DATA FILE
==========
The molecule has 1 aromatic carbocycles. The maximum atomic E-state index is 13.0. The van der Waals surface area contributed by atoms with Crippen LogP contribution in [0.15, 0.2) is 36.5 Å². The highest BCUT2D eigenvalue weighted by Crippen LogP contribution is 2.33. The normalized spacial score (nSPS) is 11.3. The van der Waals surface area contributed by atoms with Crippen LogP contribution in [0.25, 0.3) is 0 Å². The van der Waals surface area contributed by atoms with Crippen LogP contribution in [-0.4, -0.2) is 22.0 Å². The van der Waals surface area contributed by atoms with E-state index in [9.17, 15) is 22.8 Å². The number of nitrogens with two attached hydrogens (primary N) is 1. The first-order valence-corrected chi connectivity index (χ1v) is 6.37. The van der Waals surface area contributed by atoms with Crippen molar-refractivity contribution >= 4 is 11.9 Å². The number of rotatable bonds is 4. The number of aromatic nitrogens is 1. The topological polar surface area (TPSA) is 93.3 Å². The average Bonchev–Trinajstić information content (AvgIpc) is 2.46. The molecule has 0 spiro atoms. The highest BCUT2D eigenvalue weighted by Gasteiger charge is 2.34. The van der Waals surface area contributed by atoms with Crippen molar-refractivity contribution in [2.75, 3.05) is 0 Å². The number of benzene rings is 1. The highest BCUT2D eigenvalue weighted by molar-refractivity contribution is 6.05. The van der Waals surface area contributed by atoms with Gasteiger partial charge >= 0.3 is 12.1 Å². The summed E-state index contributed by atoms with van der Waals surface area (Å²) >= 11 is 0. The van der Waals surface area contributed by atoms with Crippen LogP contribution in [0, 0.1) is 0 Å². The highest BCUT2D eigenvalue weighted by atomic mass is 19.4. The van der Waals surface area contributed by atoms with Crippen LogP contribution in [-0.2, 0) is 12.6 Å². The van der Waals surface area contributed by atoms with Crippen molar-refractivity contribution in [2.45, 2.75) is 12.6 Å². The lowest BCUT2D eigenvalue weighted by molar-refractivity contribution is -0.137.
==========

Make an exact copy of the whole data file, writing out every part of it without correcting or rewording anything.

The molecule has 1 aromatic carbocycles. The maximum atomic E-state index is 13.0. The van der Waals surface area contributed by atoms with Crippen LogP contribution in [0.15, 0.2) is 36.5 Å². The highest BCUT2D eigenvalue weighted by Crippen LogP contribution is 2.33. The normalized spacial score (nSPS) is 11.3. The van der Waals surface area contributed by atoms with Crippen LogP contribution in [0.25, 0.3) is 0 Å². The van der Waals surface area contributed by atoms with Crippen LogP contribution in [-0.4, -0.2) is 22.0 Å². The van der Waals surface area contributed by atoms with E-state index in [9.17, 15) is 22.8 Å². The number of nitrogens with two attached hydrogens (primary N) is 1. The first-order valence-corrected chi connectivity index (χ1v) is 6.37. The van der Waals surface area contributed by atoms with Crippen molar-refractivity contribution >= 4 is 11.9 Å². The number of rotatable bonds is 4. The number of aromatic nitrogens is 1. The topological polar surface area (TPSA) is 93.3 Å². The average Bonchev–Trinajstić information content (AvgIpc) is 2.46. The molecule has 0 spiro atoms. The highest BCUT2D eigenvalue weighted by Gasteiger charge is 2.34. The van der Waals surface area contributed by atoms with Crippen molar-refractivity contribution in [2.75, 3.05) is 0 Å². The number of benzene rings is 1. The highest BCUT2D eigenvalue weighted by molar-refractivity contribution is 6.05. The van der Waals surface area contributed by atoms with Gasteiger partial charge >= 0.3 is 12.1 Å². The summed E-state index contributed by atoms with van der Waals surface area (Å²) >= 11 is 0. The van der Waals surface area contributed by atoms with Crippen LogP contribution in [0, 0.1) is 0 Å². The highest BCUT2D eigenvalue weighted by atomic mass is 19.4. The van der Waals surface area contributed by atoms with Crippen LogP contribution in [-0.2, 0) is 12.6 Å². The van der Waals surface area contributed by atoms with Crippen molar-refractivity contribution in [2.45, 2.75) is 12.6 Å². The lowest BCUT2D eigenvalue weighted by molar-refractivity contribution is -0.137.